A Sunderland author has chronicled the history of an Army corps which was made entirely out of volunteers.
They were bottle makers, labourers and bank managers.
But when they all came together in the 1800s, they were a pristine award-winning Army unit.
And their story is being told by a Seaham man in his eighth historical book.
Seaham-born Fred Cooper has researched the growth of the 2nd Durham (Seaham) Artillery Volunteers in the town of Seaham and the colliery districts of Durham.
Fred, now from New Herrington, told Wearside Echoes: “I regularly visit my home town two or three times each week to carry out research. After spending my whole career in financial management I retired from my job as Finance Director at the University of Sunderland in 2003.”
A great debt is owed to all of those men from the Durham colliery districts that made such a commitment and showed so much dedication to train and prepare for the defence of this country.Fred Cooper
Retirement has given him the time to pursue loads of interests and that includes “more and more incredible and interesting stories about the history of Seaham”.
Once you scratch the surface you reveal “a wealth of local history often lost to the public for many years,” said Fred.
His tale of the 2nd Durham (Seaham) Artillery Volunteers started in the 19th century when the British Army was involved in conflicts in Afghanistan, India, Burma, Crimea, Persia, and China, and also needed to maintain a presence in the new colonies in South Africa.
“Parliament had demanded great reductions in the Army’s strength but almost all other European powers had spent decades increasing their military power.”
Britain took action and a new home defence force formed – the Volunteer Corps.
Fred’s book, he said, was a “record of the past service of many men from Seaham, Silksworth, Rainton and Durham who voluntarily gave their time, during peacetime, to prepare for war”.
Most of the brigade were working men who were full of enthusiasm. The rank and file were bottle workers, labourers, shopkeepers and agricultural workers but the backbone of the brigade was miners from Lord Londonderry’s collieries.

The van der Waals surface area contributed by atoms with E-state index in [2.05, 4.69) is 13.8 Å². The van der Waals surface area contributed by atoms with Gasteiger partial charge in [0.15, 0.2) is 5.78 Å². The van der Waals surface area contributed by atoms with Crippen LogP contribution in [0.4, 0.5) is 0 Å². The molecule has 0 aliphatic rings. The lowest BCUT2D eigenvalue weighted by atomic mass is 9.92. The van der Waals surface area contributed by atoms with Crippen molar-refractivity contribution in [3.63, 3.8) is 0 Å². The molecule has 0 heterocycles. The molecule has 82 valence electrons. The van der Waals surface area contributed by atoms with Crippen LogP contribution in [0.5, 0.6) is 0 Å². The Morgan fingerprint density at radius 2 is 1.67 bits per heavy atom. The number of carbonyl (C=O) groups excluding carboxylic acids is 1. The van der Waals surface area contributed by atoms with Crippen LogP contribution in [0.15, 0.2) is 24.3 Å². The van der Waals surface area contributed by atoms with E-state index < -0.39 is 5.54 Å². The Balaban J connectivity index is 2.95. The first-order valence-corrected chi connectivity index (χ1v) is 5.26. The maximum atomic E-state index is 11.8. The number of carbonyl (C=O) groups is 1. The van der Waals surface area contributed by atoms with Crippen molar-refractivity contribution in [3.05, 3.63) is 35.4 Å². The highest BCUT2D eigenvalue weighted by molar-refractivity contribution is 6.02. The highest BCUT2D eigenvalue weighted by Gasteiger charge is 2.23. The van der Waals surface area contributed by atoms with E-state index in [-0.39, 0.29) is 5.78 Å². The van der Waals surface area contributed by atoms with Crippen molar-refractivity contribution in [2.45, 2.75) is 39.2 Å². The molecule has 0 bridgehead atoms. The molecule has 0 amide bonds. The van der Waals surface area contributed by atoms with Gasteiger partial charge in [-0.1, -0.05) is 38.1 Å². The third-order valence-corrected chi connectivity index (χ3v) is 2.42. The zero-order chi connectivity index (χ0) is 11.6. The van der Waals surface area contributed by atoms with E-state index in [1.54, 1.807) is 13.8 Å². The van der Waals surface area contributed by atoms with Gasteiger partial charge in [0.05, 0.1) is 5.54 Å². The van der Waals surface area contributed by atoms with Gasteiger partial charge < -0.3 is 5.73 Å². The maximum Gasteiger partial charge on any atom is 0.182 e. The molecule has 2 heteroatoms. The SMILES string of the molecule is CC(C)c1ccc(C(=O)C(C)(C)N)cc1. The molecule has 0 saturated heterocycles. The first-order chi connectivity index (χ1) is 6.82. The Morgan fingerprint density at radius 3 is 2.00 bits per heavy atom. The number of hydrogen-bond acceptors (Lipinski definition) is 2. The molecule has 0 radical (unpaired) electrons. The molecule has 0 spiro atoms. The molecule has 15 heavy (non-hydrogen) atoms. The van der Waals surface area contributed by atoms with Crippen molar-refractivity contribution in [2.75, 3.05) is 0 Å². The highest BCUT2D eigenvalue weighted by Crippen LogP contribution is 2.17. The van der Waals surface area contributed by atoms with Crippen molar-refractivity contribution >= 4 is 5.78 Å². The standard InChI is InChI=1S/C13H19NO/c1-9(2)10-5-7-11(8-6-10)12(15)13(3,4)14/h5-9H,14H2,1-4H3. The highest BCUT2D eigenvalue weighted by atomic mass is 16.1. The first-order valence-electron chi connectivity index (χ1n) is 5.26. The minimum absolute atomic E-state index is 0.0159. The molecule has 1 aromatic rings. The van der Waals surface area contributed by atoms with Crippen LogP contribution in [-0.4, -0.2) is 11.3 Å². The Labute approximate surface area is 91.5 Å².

Then came the officers ... bank managers, solicitors, and doctors. It put many men in a compromising position.
“They had to obey orders whilst in uniform from the same individuals who managed them during their working day,” said Fred.
The 2nd Durhams were raised in 1860 at Seaham Harbour. They covered themselves in distinction within months. The corps gained nationwide fame in June 1860 when they were at the Volunteer Review in Hyde Park.
Queen Victoria was there and she “expressed her pride in the detachment that had travelled so far from the North of England to demonstrate their patriotism”, said Fred.
Their success went even further.
“Their proficiency with big guns, carbines and in repository won them many cups and prizes including the National Artillery Prize, two Queen’s Prizes, the Prince of Wales Prize, the Canadian Prize, and the Challenge Cup of Scotland.”
Between 1860 and 1908, more than 7,000 volunteers from Seaham and the colliery districts enlisted in the 2nd Durham (Seaham) Artillery Volunteers.
His research uncovered the names of every man on the 1888 Muster Roll, as well as details of all officers, NCO’s and gunners who won awards for gunnery and rifle shooting.
The book looks at the adjutants and drill instructors; the six drill halls; the uniforms, the big guns and the carbines used by the volunteers.
It looks at the building of the north and south batteries on the coast at Seaham.
“A great debt is owed to all of those men from the Durham colliery districts that made such a commitment and showed so much dedication to train and prepare for the defence of this country,” said Fred.
The book – The 2nd Durham (Seaham) Artillery Volunteers – is available in paperback from Amazon, iBooks, eBay, East Durham Heritage &Lifeboat Centre at Seaham Marina and from Seaham Family History Group.
It is also available on pre-order as an eBook from Amazon, iBooks, Barnes and Wallace, Kobo and others to be released on Friday.
They are for sale on Amazon, iBooks and eBay for £5.99 plus p&p.